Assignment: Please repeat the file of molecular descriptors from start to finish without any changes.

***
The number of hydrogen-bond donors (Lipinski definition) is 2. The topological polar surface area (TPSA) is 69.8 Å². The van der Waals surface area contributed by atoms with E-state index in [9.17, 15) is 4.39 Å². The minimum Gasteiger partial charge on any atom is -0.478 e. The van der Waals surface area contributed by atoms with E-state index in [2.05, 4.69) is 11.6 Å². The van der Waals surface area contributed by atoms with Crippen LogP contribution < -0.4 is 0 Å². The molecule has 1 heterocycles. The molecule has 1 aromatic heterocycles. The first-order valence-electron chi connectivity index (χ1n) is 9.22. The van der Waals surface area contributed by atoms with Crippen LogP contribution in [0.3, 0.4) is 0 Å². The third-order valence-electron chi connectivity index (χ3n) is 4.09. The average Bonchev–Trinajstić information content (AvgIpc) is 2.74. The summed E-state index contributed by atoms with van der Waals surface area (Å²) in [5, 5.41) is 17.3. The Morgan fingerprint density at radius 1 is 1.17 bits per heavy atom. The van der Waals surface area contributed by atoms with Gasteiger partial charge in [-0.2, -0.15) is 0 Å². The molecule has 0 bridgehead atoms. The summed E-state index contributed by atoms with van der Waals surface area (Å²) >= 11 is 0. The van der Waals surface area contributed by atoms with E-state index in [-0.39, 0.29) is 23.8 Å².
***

The number of hydrogen-bond donors (Lipinski definition) is 2. The topological polar surface area (TPSA) is 69.8 Å². The van der Waals surface area contributed by atoms with E-state index in [9.17, 15) is 4.39 Å². The minimum Gasteiger partial charge on any atom is -0.478 e. The van der Waals surface area contributed by atoms with E-state index in [2.05, 4.69) is 11.6 Å². The van der Waals surface area contributed by atoms with Crippen LogP contribution < -0.4 is 0 Å². The molecule has 1 heterocycles. The molecule has 1 aromatic heterocycles. The first-order valence-electron chi connectivity index (χ1n) is 9.22. The van der Waals surface area contributed by atoms with Crippen LogP contribution in [0.3, 0.4) is 0 Å². The third-order valence-electron chi connectivity index (χ3n) is 4.09. The average Bonchev–Trinajstić information content (AvgIpc) is 2.74. The summed E-state index contributed by atoms with van der Waals surface area (Å²) in [5, 5.41) is 17.3. The Morgan fingerprint density at radius 1 is 1.17 bits per heavy atom. The van der Waals surface area contributed by atoms with Gasteiger partial charge in [-0.2, -0.15) is 0 Å². The molecule has 0 bridgehead atoms. The summed E-state index contributed by atoms with van der Waals surface area (Å²) >= 11 is 0. The van der Waals surface area contributed by atoms with E-state index in [-0.39, 0.29) is 23.8 Å².